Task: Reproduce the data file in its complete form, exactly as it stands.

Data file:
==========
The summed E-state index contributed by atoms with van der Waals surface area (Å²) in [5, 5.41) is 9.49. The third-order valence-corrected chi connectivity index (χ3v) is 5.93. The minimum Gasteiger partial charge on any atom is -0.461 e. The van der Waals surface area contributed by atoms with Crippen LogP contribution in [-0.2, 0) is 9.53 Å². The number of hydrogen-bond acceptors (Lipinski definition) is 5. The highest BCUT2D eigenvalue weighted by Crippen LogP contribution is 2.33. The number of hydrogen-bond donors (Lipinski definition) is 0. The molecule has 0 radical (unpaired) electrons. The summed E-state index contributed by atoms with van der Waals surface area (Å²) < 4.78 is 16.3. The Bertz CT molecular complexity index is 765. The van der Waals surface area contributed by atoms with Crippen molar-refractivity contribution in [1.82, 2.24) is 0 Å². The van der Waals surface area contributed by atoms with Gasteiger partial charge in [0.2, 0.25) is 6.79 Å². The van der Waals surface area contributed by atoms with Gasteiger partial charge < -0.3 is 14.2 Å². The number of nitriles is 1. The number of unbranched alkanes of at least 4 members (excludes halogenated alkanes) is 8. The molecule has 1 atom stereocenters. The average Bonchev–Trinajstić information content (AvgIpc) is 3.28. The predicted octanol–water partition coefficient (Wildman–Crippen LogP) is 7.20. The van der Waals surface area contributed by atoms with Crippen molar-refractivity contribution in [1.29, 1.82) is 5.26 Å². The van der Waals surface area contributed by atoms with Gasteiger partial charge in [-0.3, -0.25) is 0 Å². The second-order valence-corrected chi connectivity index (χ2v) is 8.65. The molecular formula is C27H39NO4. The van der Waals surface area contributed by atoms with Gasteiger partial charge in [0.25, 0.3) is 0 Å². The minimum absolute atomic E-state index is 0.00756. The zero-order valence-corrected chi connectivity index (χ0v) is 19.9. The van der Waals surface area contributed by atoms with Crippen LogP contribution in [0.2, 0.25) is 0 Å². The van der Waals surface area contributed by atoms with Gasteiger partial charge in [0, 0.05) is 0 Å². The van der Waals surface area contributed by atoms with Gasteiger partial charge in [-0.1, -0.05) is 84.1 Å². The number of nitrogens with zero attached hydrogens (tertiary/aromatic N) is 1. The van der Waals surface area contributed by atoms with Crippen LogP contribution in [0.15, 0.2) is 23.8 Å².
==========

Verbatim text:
The summed E-state index contributed by atoms with van der Waals surface area (Å²) in [5, 5.41) is 9.49. The third-order valence-corrected chi connectivity index (χ3v) is 5.93. The minimum Gasteiger partial charge on any atom is -0.461 e. The van der Waals surface area contributed by atoms with Crippen LogP contribution in [-0.2, 0) is 9.53 Å². The number of hydrogen-bond acceptors (Lipinski definition) is 5. The highest BCUT2D eigenvalue weighted by Crippen LogP contribution is 2.33. The number of hydrogen-bond donors (Lipinski definition) is 0. The molecule has 0 radical (unpaired) electrons. The summed E-state index contributed by atoms with van der Waals surface area (Å²) < 4.78 is 16.3. The Bertz CT molecular complexity index is 765. The van der Waals surface area contributed by atoms with Crippen molar-refractivity contribution in [1.82, 2.24) is 0 Å². The van der Waals surface area contributed by atoms with Gasteiger partial charge in [0.2, 0.25) is 6.79 Å². The van der Waals surface area contributed by atoms with Gasteiger partial charge < -0.3 is 14.2 Å². The number of nitriles is 1. The number of unbranched alkanes of at least 4 members (excludes halogenated alkanes) is 8. The molecule has 1 atom stereocenters. The average Bonchev–Trinajstić information content (AvgIpc) is 3.28. The predicted octanol–water partition coefficient (Wildman–Crippen LogP) is 7.20. The van der Waals surface area contributed by atoms with Crippen molar-refractivity contribution in [1.29, 1.82) is 5.26 Å². The van der Waals surface area contributed by atoms with Gasteiger partial charge in [-0.3, -0.25) is 0 Å². The second-order valence-corrected chi connectivity index (χ2v) is 8.65. The molecular formula is C27H39NO4. The van der Waals surface area contributed by atoms with Gasteiger partial charge in [0.25, 0.3) is 0 Å². The minimum absolute atomic E-state index is 0.00756. The zero-order valence-corrected chi connectivity index (χ0v) is 19.9. The van der Waals surface area contributed by atoms with Crippen LogP contribution in [0.2, 0.25) is 0 Å². The van der Waals surface area contributed by atoms with Gasteiger partial charge in [0, 0.05) is 0 Å². The van der Waals surface area contributed by atoms with Gasteiger partial charge in [-0.1, -0.05) is 84.1 Å². The number of nitrogens with zero attached hydrogens (tertiary/aromatic N) is 1. The van der Waals surface area contributed by atoms with Crippen LogP contribution in [0.15, 0.2) is 23.8 Å².